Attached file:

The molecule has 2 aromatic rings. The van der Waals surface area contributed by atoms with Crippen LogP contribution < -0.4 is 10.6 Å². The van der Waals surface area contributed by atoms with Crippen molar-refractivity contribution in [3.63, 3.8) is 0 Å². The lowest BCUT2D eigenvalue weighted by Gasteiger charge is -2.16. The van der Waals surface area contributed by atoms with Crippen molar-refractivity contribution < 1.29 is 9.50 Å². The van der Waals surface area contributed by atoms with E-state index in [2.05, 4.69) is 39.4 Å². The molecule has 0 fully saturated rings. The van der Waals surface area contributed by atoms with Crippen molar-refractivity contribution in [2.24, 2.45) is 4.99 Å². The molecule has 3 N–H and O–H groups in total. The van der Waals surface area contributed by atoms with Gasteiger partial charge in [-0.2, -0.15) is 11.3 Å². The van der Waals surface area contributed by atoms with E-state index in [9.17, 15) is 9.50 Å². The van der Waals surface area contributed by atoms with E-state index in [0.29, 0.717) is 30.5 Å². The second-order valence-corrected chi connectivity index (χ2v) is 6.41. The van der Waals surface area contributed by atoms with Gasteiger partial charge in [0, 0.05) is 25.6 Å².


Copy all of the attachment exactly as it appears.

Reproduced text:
The molecule has 2 aromatic rings. The van der Waals surface area contributed by atoms with Crippen LogP contribution < -0.4 is 10.6 Å². The van der Waals surface area contributed by atoms with Crippen molar-refractivity contribution in [3.63, 3.8) is 0 Å². The lowest BCUT2D eigenvalue weighted by Gasteiger charge is -2.16. The van der Waals surface area contributed by atoms with Crippen molar-refractivity contribution < 1.29 is 9.50 Å². The van der Waals surface area contributed by atoms with E-state index in [2.05, 4.69) is 39.4 Å². The molecule has 0 fully saturated rings. The van der Waals surface area contributed by atoms with Crippen molar-refractivity contribution in [2.24, 2.45) is 4.99 Å². The molecule has 3 N–H and O–H groups in total. The van der Waals surface area contributed by atoms with Gasteiger partial charge in [-0.2, -0.15) is 11.3 Å². The van der Waals surface area contributed by atoms with E-state index in [9.17, 15) is 9.50 Å². The van der Waals surface area contributed by atoms with E-state index in [0.29, 0.717) is 30.5 Å². The second-order valence-corrected chi connectivity index (χ2v) is 6.41. The van der Waals surface area contributed by atoms with Gasteiger partial charge in [0, 0.05) is 25.6 Å².